Having a newborn has really redefined "multitasking" for me. It's no longer about being efficient - it's now about meeting basic needs. Nothing is less conducive to efficiency than an infant. Walt doesn't like me to set him down unless he is really truly asleep. (Pete can set him down and get him to go to sleep because Pete is The Baby Whisperer, while I am Lunch.) So I'm learning how to do two things at once at all times. Usually one of those things is Baby Holding, but sometimes it's eating, drinking or basic personal hygiene. I have learned that I can load the dishwasher while holding a baby, but I can't empty it - too many dishes require two hands to put away. I can sort laundry while holding a baby, but I can't get it in or out of the washing machine or dryer, and I can't fold it. I can make up a bottle, text, send brief emails, check the news, change channels, apply face lotion (kind of - that one is much harder than expected) and eat fruit leather while holding a baby (though not all at the same time).
There are some things that require two hands, though, and I try to double those up now too. Pretty much anything and eating, although evenings when we have a real meal and I'm able to sit down and do nothing but eat with a fork and knife feel pretty decadent. I'm trying to get smarter about things like laundry - folding it directly into drawers rather than into the basket and then moving it to the bedroom. But most of my multitasking consists of doing one two-handed job very quickly while mentally planning what task to poorly execute next. Things I have not figured out how to accomplish include vacuuming, playing piano, really putting things away rather than just dusting the piles of crap, cooking (nothing makes Walt desperately hungry quite like the sound of me chopping and sauteing), ironing and thinking substantively about work. Some of those tasks are noisy and I fear they will wake the baby, thus ending my two-handing time. Some of them take brain power, and I just don't have any. (I have so little I can't even think of something clever or pithy to illustrate the point.) But the rest aren't happening because I have become utterly obsessed with showering.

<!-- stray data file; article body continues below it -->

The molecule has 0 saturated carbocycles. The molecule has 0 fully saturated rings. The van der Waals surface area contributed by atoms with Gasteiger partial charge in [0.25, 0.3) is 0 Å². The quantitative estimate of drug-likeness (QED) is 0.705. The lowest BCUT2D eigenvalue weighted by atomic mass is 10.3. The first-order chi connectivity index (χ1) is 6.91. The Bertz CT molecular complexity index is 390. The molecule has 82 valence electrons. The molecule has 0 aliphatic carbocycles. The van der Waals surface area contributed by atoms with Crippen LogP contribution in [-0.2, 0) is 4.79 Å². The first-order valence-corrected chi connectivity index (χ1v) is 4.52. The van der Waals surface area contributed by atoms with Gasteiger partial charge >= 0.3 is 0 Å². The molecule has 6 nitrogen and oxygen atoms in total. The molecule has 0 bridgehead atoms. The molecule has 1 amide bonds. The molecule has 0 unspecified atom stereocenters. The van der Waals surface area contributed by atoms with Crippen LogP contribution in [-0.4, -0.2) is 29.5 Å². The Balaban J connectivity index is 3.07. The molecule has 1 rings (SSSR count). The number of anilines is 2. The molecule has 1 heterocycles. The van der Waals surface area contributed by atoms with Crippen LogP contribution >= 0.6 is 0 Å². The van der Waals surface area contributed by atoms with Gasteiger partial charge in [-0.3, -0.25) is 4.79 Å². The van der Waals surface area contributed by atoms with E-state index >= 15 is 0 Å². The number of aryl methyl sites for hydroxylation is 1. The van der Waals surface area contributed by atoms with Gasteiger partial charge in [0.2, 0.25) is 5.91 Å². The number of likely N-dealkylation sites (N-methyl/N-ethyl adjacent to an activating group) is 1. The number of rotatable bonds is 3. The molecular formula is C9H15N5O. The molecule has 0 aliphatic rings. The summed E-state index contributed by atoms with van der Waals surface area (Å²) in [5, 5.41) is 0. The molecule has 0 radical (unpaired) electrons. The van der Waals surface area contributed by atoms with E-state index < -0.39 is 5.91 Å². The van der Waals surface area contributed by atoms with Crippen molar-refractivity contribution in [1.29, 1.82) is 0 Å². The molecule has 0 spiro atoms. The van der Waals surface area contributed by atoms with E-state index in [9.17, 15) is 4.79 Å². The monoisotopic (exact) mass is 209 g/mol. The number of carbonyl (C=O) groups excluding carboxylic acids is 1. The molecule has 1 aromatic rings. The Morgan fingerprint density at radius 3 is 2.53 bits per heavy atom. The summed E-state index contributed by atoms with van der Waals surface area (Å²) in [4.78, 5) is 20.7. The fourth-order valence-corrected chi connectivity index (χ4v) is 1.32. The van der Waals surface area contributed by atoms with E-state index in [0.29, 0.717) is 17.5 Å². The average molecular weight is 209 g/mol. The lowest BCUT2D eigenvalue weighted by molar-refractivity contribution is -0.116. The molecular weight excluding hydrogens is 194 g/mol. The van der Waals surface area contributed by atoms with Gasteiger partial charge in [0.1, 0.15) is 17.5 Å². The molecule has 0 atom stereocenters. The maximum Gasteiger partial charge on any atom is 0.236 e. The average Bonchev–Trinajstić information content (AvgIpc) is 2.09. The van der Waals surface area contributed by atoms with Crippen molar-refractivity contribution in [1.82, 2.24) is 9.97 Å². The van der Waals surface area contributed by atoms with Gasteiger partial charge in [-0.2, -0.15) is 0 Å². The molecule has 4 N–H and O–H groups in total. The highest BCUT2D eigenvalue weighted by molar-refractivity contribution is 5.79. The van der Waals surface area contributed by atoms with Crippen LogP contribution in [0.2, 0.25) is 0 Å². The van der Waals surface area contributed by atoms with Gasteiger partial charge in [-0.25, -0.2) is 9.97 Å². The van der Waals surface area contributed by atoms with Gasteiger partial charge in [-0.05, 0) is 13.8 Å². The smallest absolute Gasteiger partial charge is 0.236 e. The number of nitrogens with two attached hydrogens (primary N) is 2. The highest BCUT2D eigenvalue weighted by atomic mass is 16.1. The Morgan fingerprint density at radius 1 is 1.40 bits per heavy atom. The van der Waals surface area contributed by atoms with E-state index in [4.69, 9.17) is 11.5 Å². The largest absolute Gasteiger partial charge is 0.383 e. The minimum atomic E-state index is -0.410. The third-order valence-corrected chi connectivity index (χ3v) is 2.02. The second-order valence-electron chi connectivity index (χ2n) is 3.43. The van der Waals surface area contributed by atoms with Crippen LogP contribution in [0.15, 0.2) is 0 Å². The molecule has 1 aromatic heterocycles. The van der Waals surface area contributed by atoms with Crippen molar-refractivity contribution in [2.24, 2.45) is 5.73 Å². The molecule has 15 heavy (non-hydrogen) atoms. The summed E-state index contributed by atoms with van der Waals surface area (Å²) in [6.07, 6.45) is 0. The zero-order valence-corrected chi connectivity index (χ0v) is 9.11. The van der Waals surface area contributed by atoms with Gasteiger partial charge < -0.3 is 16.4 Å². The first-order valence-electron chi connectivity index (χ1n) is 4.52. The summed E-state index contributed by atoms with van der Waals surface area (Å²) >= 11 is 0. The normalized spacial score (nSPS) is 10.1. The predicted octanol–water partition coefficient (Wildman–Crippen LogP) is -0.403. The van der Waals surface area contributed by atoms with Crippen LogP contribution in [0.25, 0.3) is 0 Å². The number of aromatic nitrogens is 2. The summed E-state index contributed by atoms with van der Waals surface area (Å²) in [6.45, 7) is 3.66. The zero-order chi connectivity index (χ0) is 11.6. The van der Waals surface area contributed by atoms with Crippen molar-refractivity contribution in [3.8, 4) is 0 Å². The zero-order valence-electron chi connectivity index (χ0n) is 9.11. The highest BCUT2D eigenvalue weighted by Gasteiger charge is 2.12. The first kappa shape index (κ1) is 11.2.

If you are reading this and you don't have an infant, please really take the time to enjoy your next shower. Are you taking it when you want to, not when you manage to convince a baby to nap for ten minutes somewhere other than your arms? Is it the duration you prefer because there's no potentially hungry baby screaming at you from the next room? Do you remember to do all the different parts of showering - shampoo, conditioner, body wash, rinsing? Seriously: take a deep breath, close your eyes, and just really appreciate how great showering is. I have showered every other day enough times now that I take any opportunity, unless I'm so tired I can't keep my eyes open, or so hungry I can't think about anything else. I find myself day dreaming about showering while rocking Walt to sleep. Every time I step out of the shower and into clean clothes, I feel human again.
The real killer of multitasking is exhaustion. If I know I don't have enough time for a nap or a shower, but I'm too tired to effectively complete a given task, I just give up and watch more crappy daytime or late night TV. This is self preservation. Eventually I'm going to climb into the shower with a hot pocket and I know I don't have the strength of will to keep that story to myself. In order that I should not become the Hot Pocket Shower Lady, I will watch yet another episode of Perry Mason, Law and Order Criminal Intent or NCIS. If Walt grows up to be a lawyer, policeman or writer for a police procedural, I won't be the least surprised. Speaking of, the baby stirs, so I must fulfill my primary function: lunch.